20. single mom

    Reading other moms schedules really show how, routine and schedule are key in getting a days/weeks worth of work done. Very inspiring!

  21. Becky

    I’m loving this series and really looking forward to the [possible] Blogging 101. After launching and retracting several “types” of blogs, I think I’ve found a niche and I’d like to build on it. Your routine post just might give me the kickstart I needed to be more committed. So thanks!

    Also, a friend and I invented a “sackcloth and ashes” emoticon for our big fails. It helps us laugh at ourselves and is a nice shorthand for serious personal prayer requests. Here you go: *:_(#

  22. Tonia

    I love seeing how others do it…what works/what doesn’t. I just jumped in feet first, starting my new blog just under a week ago! is actually just an expansion of what I’ve noticed I’d been doing primarily on FB for the past year, but just wanted a forum to expand on my thoughts & ideas.

    I liked how you mentioned that you have topics planned for a month or two out. How do you do this, while still keeping your content relevant to today? Do you write most of the content a month out, or just have the topic selected?

  23. Catie

    I LOVED reading this post! It’s so great to get a glimpse into your life. 🙂 Very insightful! Keep’em comin!

  24. Kristen

    Dear Tsh,
    A friend told me about your site about 6 months ago and I’m hooked! This post is one of my favorites so far. Thanks for being realistic and open in your posts. It is work in and of itself to manage time in a way that your actual “work” is at the quality that it needs to be. I’m an architect and have been working part time (office and home office) now for 4 years, always learning and adapting.

  25. T

    It is really interesting to see how this all falls together.
    Thanks for sharing. I feel like I have a better appreciation of all that you do for everyone as a community.
    Thanks you are doing a great job.

  26. Susie's Homemade

    These are great and useful tips. I personally “automate” as much as I can. I fly on autopilot on the mandane tasks so my brainpower is used for creative things:-)

  27. Lisa Littlewood

    Hi Tsh– what a great post!! I’ll be honest, I haven’t finished reading it yet, but am adding it to my list of ‘very important things to read!’. I’m a mom of two small girls who has had some small successes in freelancing for small local newspapers and magazines, but really would love to take freelancing/blogging/writing to the next level and while I thought it would be “easy” (hahahahaha) once I was at home with my kids…I’m finding this is the hardest things I’ve ever tried to do (they are 4 and 2!)…some days I beat myself up because I am SO unscheduled and not good at making consistent time for my writing…grrr….it’s all a process I know….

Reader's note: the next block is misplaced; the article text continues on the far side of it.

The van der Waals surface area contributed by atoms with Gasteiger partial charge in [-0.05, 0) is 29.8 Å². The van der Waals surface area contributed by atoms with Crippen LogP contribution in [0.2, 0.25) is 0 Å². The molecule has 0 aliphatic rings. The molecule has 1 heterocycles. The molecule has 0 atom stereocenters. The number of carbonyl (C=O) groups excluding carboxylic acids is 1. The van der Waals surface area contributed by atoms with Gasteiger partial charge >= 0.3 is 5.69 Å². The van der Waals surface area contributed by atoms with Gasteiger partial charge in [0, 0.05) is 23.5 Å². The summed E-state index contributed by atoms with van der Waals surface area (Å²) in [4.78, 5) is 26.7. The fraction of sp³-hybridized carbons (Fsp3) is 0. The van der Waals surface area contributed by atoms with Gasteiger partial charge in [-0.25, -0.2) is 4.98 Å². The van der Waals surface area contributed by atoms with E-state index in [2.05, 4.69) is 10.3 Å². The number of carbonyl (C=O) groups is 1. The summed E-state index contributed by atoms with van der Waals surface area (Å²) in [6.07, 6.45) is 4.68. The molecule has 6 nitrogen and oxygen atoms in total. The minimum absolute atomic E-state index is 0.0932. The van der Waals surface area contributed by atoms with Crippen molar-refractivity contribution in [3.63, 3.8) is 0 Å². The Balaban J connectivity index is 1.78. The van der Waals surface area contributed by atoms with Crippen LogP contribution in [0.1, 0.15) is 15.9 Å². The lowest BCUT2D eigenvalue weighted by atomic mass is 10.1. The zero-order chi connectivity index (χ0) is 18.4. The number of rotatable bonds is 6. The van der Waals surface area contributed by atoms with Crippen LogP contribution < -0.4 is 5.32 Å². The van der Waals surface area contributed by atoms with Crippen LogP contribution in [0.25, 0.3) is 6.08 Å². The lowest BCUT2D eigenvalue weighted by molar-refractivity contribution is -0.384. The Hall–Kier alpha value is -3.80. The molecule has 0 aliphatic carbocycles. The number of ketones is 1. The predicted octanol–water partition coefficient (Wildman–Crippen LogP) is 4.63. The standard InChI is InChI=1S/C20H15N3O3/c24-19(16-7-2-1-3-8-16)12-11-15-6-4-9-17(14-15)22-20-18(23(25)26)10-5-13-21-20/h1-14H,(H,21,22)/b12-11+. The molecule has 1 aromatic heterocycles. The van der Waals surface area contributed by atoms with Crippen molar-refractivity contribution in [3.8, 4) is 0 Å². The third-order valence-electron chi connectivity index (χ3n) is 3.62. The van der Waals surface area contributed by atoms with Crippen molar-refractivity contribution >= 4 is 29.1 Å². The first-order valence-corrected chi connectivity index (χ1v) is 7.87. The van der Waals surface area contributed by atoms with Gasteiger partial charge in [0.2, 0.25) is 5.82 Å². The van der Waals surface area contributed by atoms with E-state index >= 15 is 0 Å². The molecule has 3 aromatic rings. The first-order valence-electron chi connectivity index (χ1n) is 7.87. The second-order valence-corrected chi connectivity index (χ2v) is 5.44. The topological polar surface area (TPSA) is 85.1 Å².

p.s. I’d really LOVE to attend the RELEVANT conference, but it’s all sold out!!! Any tips for finding a ticket?!!!

  28. Jenna, Adaptu Community Manager

    Thanks for the sneak peak behind the “curtain”. I work a typical M-F 9-5 job and then work on my personal blog at night and on the weekends. I feel like I’m most productive in the mid-morning and late at night. Sometimes on the weekends if I’m feeling a super productive bug coming on.

  29. Stacy @ Delighting in the Days

    Thanks for this very candid post Tsh! I appreciate you sharing so many details. It is very helpful.

    It is a relief for me to see that you (and the other ladies who contributed) don’t write very much with the kids around. I certainly have trouble thinking clearly when my children are chatting and running and doing general kid things.

  30. Caroline

    Hi Tsh!

    Loved this post, because I no longer feel guilty about NOT having a blog. It absolutely takes more time than I have!

    : ) Caroline

    • Tsh

      I’m so happy to hear that! Absolutely there’s no reason to feel guilty about that. 🙂

  31. Erin OK @ it's OK

    I started out going to a coffee shop three times a week for 2 hours, while my husband or my mom watched the baby. I’d been wanting to start a blog since shortly after my son was born, but it took till he was 8 months for me to get this time away from him. I can’t write a thing when he’s around, he just has my full attention!